Gabi Gregg approached the Website, JaneXO, to post positive, happy pictures of larger women in bikini She writes, "I know first-hand how inspiring it can be to see people with bodies that look similar to my own feeling confident and happy on the beach in something other than a Hawaiian-print skirted one piece."
She posted, and others soon followed.
Jezebel picked up on the post and posted one of the pictures. The reaction from their readers was interesting ...
Gabi continues: "As a size 18, my swimwear posts tend to gain way more traffic (on my bog) than my regular outfit posts. I attribute this to the fact that our culture is so obsessed with having a "beach ready bod," that the mere idea of someone my size in a swimsuit, let alone a bikini, is shocking to most."
" A lot of the comments were along the lines of "Of course she has confidence! She's a toned, hourglass-shaped plus size woman! I could never wear a bikini! I'm so flabby!"
What is it with us women? Is body judgement and competition so embedded in our psyches, that we cannot help ourselves but strike blows no matter what body shape we are confronted with?
That even when a gallery is crafted in order to make women feel better about themselves, blame, comparison and competition creep in?
I think this bravery is worthy of applause and celebration. It takes a lot for 99% of us to be photographed in a swimsuit. Let alone a bikini, let alone if we are "carrying a few extra kilos" (or more than a few.)
Turning on ourselves is harmful. Why must there be competition, criticism, defensiveness and excuses from within the tribe when faced with these images? Why can't we just applaud? If a larger woman is toned and hour-glass shaped? Great. That's lovely. And natural.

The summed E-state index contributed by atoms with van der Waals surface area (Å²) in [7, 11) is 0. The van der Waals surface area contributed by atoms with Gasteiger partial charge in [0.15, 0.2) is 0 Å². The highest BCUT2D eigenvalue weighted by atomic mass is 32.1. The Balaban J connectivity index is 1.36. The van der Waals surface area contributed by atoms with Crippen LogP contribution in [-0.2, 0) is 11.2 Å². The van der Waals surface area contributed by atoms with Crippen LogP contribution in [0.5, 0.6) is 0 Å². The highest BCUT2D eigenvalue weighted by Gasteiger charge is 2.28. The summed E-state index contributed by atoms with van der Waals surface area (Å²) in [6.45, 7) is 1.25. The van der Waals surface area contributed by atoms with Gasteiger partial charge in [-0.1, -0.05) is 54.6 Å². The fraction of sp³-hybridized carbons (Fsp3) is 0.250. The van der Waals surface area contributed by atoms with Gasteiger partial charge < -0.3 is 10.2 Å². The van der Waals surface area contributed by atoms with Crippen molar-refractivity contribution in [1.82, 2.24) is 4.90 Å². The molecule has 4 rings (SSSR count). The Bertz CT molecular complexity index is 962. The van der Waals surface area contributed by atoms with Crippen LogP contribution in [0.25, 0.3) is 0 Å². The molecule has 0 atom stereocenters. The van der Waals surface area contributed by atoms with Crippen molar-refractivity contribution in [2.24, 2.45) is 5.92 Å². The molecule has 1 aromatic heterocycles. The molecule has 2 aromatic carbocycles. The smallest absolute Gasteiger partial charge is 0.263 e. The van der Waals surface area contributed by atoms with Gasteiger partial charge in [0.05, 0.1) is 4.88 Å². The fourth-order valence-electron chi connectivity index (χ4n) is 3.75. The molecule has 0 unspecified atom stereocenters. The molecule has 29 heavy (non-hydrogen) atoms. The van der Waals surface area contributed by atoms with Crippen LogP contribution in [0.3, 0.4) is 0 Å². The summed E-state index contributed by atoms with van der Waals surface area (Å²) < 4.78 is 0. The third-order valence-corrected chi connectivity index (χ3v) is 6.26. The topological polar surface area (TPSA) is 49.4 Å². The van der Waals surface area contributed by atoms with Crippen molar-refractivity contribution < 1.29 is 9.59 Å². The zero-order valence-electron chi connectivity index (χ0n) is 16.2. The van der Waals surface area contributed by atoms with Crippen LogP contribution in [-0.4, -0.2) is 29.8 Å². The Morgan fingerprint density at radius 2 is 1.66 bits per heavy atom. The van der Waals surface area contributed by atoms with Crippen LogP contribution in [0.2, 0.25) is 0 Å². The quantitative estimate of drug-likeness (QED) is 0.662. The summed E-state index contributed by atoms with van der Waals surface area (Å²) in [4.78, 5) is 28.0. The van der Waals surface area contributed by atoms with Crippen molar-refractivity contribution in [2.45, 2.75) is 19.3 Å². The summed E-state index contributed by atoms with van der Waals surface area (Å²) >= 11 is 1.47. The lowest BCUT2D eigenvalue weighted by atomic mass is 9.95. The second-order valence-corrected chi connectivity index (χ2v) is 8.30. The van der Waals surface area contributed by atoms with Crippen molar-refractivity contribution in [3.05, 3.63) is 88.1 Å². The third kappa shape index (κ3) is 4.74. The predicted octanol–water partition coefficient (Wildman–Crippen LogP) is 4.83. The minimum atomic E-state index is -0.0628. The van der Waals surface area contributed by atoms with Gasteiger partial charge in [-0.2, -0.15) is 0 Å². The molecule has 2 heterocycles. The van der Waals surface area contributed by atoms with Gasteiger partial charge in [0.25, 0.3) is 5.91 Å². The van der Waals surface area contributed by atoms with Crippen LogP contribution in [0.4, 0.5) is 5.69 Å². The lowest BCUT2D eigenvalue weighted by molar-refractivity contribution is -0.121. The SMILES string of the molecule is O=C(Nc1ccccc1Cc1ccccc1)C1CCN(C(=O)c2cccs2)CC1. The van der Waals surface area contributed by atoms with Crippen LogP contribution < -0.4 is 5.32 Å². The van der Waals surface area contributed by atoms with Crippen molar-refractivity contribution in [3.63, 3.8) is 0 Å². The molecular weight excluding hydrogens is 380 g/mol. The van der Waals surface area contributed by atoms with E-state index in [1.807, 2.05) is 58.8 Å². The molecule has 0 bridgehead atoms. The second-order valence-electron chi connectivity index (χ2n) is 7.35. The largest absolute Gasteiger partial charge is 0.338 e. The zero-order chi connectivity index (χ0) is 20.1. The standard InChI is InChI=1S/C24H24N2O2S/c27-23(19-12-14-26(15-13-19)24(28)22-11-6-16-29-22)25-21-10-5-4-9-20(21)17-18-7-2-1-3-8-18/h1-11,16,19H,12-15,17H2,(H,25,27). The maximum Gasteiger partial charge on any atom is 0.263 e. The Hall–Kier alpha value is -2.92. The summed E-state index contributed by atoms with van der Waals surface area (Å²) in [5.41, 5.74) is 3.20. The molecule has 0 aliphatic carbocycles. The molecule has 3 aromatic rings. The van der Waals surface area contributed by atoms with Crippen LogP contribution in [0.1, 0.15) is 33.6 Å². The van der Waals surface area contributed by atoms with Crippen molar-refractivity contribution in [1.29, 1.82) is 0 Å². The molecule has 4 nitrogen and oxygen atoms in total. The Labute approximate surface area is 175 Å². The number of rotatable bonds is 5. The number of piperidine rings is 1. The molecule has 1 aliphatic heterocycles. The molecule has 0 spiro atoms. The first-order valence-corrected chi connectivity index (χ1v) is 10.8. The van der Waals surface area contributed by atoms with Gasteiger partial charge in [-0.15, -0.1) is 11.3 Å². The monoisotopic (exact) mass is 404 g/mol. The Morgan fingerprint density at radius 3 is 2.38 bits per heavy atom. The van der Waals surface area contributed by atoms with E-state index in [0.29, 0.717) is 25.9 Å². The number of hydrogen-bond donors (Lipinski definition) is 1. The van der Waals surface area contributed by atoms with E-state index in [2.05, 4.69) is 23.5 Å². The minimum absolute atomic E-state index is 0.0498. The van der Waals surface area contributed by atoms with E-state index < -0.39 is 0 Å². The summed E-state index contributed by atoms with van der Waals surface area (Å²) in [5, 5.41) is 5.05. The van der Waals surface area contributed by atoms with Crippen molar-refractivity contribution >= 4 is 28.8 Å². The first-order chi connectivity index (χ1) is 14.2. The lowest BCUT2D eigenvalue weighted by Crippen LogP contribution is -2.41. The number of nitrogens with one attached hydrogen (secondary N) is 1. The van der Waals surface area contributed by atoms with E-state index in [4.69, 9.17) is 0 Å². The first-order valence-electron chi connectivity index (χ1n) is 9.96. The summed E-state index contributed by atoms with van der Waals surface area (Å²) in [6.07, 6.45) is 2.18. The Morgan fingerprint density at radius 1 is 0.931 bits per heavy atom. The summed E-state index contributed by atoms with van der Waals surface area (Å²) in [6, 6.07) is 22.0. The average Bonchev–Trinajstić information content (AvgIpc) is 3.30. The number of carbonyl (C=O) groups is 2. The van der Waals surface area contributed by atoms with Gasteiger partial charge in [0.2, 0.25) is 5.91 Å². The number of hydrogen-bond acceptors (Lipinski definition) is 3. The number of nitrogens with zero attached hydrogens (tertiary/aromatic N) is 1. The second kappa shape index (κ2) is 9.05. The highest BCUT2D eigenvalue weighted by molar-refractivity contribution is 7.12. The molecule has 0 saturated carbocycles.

And, in my opinion, for what it's worth, every human being can work towards being a bit more toned, a bit less flabby. THAT is what exercise accomplishes. Current thinking may be that getting off one's butt does not a huge amount for weight-loss, but I can tell you it does a huge amount for toning, flab fighting and self-esteem.
And you can get that result no matter what shape you are.
I think images like these are important. Shame and judgement make people hide away and they hide, the less society gets used to seeing bodies like these in a positive light.
It takes courage and is also normalising "fat" is a dangerous balancing act. after all, not to hurt anyone's feelings, but obesity is as serious a killer in this country as AIDs is.
But most of these women are not at all unhealthy. They are just shaped differently to the very narrow band of acceptable body shapes generally celebrated in media. (Yes, yes, I know I'm a part of that media, but COSMO and our other mags are rigorous in representing diversity, so give me a hard time if you like, but be warned, I have ammunition to defend myself.)
So, let's salute the bravery, celebrate the diversity ...
Stop blaming and making excuses ... (Isn't this chick BEAUTIFUL? Aren't they ALL?)